A Philadelphia federal court struck a blow this week against intimidation of medical expert witnesses, awarding almost $200,000 in a false light claim brought against the American Association of Orthopaedic Surgeons (AAOS). Decision.

The case was reported in BNA’s Health Law Reporter, with extensive commentary from CCL attorney John Vail.  CCL was a pioneer in fighting intimidation of medical expert witnesses by medical professional societies.

In the Philadelphia case, Dr. Stephen Graboff was awarded damages when the AAOS published results of its internal disciplinary proceedings, knowing those proceedings excluded evidence showing Graboff had committed no misconduct.

A decade ago a favorable Seventh Circuit decision encouraged medical societies to create systems for “peer review” of medical expert testimony, systems in which self-interested doctors reviewed expert testimony of doctors who had the temerity to testify on behalf of plaintiffs.  A well-reasoned decision from Florida, Fullerton v. Fla. Med. Ass'n, Assoc., 973 So.2d 1144 (Fla. 1st DCA), Opinion Withdrawn &  Superseded on Denial of Reh’g by 938 So.2d 587 (Fla. 1st DCA 2006), argued by Vail, helped put the brakes on the effort, as did a $350,000 defamation verdict in a Minnesota case Vail co-counseled, Yancey v. Weis (Dist. Ct., 4th Dist. Minn. 2009).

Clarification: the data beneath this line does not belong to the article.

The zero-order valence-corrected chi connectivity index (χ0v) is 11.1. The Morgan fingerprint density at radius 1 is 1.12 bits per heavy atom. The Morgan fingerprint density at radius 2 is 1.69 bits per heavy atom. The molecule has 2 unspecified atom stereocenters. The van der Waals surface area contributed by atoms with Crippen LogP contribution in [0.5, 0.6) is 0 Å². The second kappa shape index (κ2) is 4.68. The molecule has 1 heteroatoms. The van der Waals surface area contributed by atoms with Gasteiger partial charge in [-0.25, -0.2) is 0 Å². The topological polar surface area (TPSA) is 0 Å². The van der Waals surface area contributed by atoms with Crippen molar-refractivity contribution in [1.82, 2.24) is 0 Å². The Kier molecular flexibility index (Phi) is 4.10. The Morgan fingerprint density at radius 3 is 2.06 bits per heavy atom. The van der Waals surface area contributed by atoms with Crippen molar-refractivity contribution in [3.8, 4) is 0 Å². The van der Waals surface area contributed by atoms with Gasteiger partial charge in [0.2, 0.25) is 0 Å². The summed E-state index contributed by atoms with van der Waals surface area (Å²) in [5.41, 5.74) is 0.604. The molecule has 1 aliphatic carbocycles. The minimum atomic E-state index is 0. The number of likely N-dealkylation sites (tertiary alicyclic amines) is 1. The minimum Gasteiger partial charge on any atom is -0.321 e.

The BNA piece quotes Vail describing the rigors of cross-examination in a medical malpractice trial, the superiority of that method for finding truth, and how extra-judicial review of expert testimony is incompatible with trials.